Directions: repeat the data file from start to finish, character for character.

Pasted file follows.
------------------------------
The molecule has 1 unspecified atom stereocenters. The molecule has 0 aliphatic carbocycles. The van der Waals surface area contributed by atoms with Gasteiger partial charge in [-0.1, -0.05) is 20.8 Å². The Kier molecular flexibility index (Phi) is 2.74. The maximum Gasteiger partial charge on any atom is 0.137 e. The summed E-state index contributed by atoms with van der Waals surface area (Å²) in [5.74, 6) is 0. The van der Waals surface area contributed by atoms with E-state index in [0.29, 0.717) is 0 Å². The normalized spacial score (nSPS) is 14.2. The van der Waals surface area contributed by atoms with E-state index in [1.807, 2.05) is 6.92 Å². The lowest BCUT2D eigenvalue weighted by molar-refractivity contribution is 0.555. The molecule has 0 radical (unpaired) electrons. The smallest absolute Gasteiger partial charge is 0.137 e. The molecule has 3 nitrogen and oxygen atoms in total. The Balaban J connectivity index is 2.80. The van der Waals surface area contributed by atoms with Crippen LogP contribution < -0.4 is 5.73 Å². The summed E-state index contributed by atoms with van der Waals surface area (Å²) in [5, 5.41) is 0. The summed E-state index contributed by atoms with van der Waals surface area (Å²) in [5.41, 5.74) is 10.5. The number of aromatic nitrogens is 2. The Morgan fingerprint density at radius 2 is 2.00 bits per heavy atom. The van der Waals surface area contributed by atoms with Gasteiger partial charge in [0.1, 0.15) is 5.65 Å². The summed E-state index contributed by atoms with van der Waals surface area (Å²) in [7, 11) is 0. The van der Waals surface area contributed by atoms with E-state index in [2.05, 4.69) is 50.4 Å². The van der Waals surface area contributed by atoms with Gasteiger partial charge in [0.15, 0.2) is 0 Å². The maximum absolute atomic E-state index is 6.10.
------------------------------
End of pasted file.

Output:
The molecule has 1 unspecified atom stereocenters. The molecule has 0 aliphatic carbocycles. The van der Waals surface area contributed by atoms with Gasteiger partial charge in [-0.1, -0.05) is 20.8 Å². The Kier molecular flexibility index (Phi) is 2.74. The maximum Gasteiger partial charge on any atom is 0.137 e. The summed E-state index contributed by atoms with van der Waals surface area (Å²) in [5.74, 6) is 0. The van der Waals surface area contributed by atoms with E-state index in [0.29, 0.717) is 0 Å². The normalized spacial score (nSPS) is 14.2. The van der Waals surface area contributed by atoms with E-state index in [1.807, 2.05) is 6.92 Å². The lowest BCUT2D eigenvalue weighted by molar-refractivity contribution is 0.555. The molecule has 0 radical (unpaired) electrons. The smallest absolute Gasteiger partial charge is 0.137 e. The molecule has 3 nitrogen and oxygen atoms in total. The Balaban J connectivity index is 2.80. The van der Waals surface area contributed by atoms with Crippen LogP contribution < -0.4 is 5.73 Å². The summed E-state index contributed by atoms with van der Waals surface area (Å²) in [5, 5.41) is 0. The summed E-state index contributed by atoms with van der Waals surface area (Å²) in [5.41, 5.74) is 10.5. The number of aromatic nitrogens is 2. The Morgan fingerprint density at radius 2 is 2.00 bits per heavy atom. The van der Waals surface area contributed by atoms with Gasteiger partial charge in [0.1, 0.15) is 5.65 Å². The summed E-state index contributed by atoms with van der Waals surface area (Å²) in [7, 11) is 0. The van der Waals surface area contributed by atoms with E-state index in [2.05, 4.69) is 50.4 Å². The van der Waals surface area contributed by atoms with Gasteiger partial charge in [0.15, 0.2) is 0 Å². The maximum absolute atomic E-state index is 6.10.